Beyond appearances, there are four classes to choose from, each having distinct differences including abilities and feats that cater to various playstyles. On top of that, your equipment is all faithful to the source material while feeling incredible to use. Each weapon has enough nuance between them to make them unique, and the crafting and upgrading system adds subtleties to your combat options by letting you increase their power and unlock bonuses and perks. 

It becomes second nature to experiment with different weapons and classes. There is a great feeling of depth to each combination of class, gear, and abilities that only grows deeper as you level up and unlock more options. Alongside combat, these systems work in tandem beautifully, with a fantastic sense of approachable complexity, made all the better by these options feeling wicked to play.

The verdict

Darktide characters guide
Image via Fatshark

If one thing is clear from my time with Darktide, it’s that Fatshark loves the Warhammer universe. Everywhere you look, you can see the studio’s attention to detail and passion for the franchise, from the hybrid combat and deep customization filled with depth to the complex world dripping with authenticity, making for an incredible co-op experience.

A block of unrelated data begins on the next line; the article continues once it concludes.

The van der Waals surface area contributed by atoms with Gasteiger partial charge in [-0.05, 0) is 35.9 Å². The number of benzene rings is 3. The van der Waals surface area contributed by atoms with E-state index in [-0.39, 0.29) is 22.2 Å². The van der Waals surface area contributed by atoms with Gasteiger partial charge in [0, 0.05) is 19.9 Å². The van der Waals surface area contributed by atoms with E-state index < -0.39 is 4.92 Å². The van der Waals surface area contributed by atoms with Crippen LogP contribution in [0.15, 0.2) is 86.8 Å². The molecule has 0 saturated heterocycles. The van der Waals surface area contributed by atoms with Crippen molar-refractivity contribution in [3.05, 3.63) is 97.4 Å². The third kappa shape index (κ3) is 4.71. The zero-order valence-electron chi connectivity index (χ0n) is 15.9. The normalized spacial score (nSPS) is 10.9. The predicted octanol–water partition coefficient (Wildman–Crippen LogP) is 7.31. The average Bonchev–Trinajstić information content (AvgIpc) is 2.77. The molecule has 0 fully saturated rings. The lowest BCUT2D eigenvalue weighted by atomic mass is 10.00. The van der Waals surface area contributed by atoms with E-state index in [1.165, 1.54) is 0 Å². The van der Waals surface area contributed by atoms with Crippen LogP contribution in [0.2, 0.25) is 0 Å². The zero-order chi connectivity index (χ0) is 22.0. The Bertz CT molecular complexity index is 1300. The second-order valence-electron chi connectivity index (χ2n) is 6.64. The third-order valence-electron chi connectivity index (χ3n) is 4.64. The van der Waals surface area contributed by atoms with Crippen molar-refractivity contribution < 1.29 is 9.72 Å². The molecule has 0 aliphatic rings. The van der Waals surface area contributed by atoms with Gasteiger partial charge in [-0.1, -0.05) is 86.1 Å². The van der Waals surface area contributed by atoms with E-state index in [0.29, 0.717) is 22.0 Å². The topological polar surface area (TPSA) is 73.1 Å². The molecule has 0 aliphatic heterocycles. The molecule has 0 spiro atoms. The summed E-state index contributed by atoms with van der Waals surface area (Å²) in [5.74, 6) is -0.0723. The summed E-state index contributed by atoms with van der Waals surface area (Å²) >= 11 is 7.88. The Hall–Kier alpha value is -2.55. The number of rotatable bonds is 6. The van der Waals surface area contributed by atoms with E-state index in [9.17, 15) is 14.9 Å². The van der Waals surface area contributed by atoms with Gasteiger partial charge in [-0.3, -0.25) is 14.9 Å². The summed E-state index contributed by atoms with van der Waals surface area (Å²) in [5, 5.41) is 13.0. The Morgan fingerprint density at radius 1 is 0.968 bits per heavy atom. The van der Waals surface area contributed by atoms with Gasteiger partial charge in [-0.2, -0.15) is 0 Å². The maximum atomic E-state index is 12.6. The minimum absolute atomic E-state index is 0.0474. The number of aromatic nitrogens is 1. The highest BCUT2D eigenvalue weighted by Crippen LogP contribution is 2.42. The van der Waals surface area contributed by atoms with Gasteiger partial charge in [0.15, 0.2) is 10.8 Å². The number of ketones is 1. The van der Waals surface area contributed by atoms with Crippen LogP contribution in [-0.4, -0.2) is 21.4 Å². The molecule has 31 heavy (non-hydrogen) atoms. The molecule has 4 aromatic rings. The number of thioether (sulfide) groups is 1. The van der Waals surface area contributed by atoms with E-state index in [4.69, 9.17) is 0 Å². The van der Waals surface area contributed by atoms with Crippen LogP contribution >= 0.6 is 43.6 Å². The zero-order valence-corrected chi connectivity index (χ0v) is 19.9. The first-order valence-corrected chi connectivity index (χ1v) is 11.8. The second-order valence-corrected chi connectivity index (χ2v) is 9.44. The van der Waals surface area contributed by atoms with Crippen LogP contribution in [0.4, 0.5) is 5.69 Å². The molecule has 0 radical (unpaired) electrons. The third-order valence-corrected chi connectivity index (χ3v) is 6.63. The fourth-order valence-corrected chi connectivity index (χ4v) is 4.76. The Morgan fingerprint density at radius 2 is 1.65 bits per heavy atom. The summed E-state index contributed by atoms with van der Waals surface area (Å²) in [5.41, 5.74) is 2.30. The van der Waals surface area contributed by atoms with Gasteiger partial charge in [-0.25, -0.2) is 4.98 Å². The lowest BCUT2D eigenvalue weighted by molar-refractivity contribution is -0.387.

Yes, like most other Warhammer games, it’s not perfect. Its lack of a more robust narrative is a shame, and connectivity issues were sometimes an issue. Still, those blemishes didn’t stop me from thoroughly enjoying my time slaying the heretic of Chaos. Warhammer 40,000: Darktide is easily Fatshark’s best work and is up there as one of Warhammer’s best releases in years.

Final Score:

8 / 10

+A lovingly faithful representation of the Warhammer 40k universe
+The mixture of melee and ranged combat is superb
+Progression and customization are plentiful and deep
A lack of an engaging narrative feels like a missed opportunity
Server and connectivity issues put a dampener on the experience
Disclosure: Gamepur was provided a game code for review purposes.